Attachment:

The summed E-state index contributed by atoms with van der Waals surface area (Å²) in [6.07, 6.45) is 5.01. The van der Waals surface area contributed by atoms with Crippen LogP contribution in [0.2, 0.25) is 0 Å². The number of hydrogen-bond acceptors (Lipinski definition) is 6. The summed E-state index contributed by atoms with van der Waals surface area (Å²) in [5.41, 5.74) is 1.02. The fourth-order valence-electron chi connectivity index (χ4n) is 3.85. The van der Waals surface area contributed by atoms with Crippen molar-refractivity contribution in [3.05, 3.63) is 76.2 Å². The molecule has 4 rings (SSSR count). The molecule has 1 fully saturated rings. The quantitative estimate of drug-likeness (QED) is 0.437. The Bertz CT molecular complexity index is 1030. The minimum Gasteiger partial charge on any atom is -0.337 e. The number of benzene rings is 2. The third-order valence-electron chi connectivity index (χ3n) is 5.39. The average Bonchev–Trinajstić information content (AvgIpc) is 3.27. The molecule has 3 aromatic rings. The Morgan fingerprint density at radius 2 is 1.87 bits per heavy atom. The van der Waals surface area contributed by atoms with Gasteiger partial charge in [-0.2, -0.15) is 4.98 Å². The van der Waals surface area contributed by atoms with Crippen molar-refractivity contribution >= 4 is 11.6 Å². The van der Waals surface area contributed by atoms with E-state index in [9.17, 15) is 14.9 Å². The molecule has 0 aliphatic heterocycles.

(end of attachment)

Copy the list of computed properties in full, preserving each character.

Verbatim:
The summed E-state index contributed by atoms with van der Waals surface area (Å²) in [6.07, 6.45) is 5.01. The van der Waals surface area contributed by atoms with Crippen LogP contribution in [0.2, 0.25) is 0 Å². The number of hydrogen-bond acceptors (Lipinski definition) is 6. The summed E-state index contributed by atoms with van der Waals surface area (Å²) in [5.41, 5.74) is 1.02. The fourth-order valence-electron chi connectivity index (χ4n) is 3.85. The van der Waals surface area contributed by atoms with Crippen molar-refractivity contribution in [3.05, 3.63) is 76.2 Å². The molecule has 4 rings (SSSR count). The molecule has 1 fully saturated rings. The quantitative estimate of drug-likeness (QED) is 0.437. The Bertz CT molecular complexity index is 1030. The minimum Gasteiger partial charge on any atom is -0.337 e. The number of benzene rings is 2. The third-order valence-electron chi connectivity index (χ3n) is 5.39. The average Bonchev–Trinajstić information content (AvgIpc) is 3.27. The molecule has 3 aromatic rings. The Morgan fingerprint density at radius 2 is 1.87 bits per heavy atom. The van der Waals surface area contributed by atoms with Gasteiger partial charge in [-0.2, -0.15) is 4.98 Å². The van der Waals surface area contributed by atoms with Crippen molar-refractivity contribution >= 4 is 11.6 Å². The van der Waals surface area contributed by atoms with E-state index in [9.17, 15) is 14.9 Å². The molecule has 0 aliphatic heterocycles.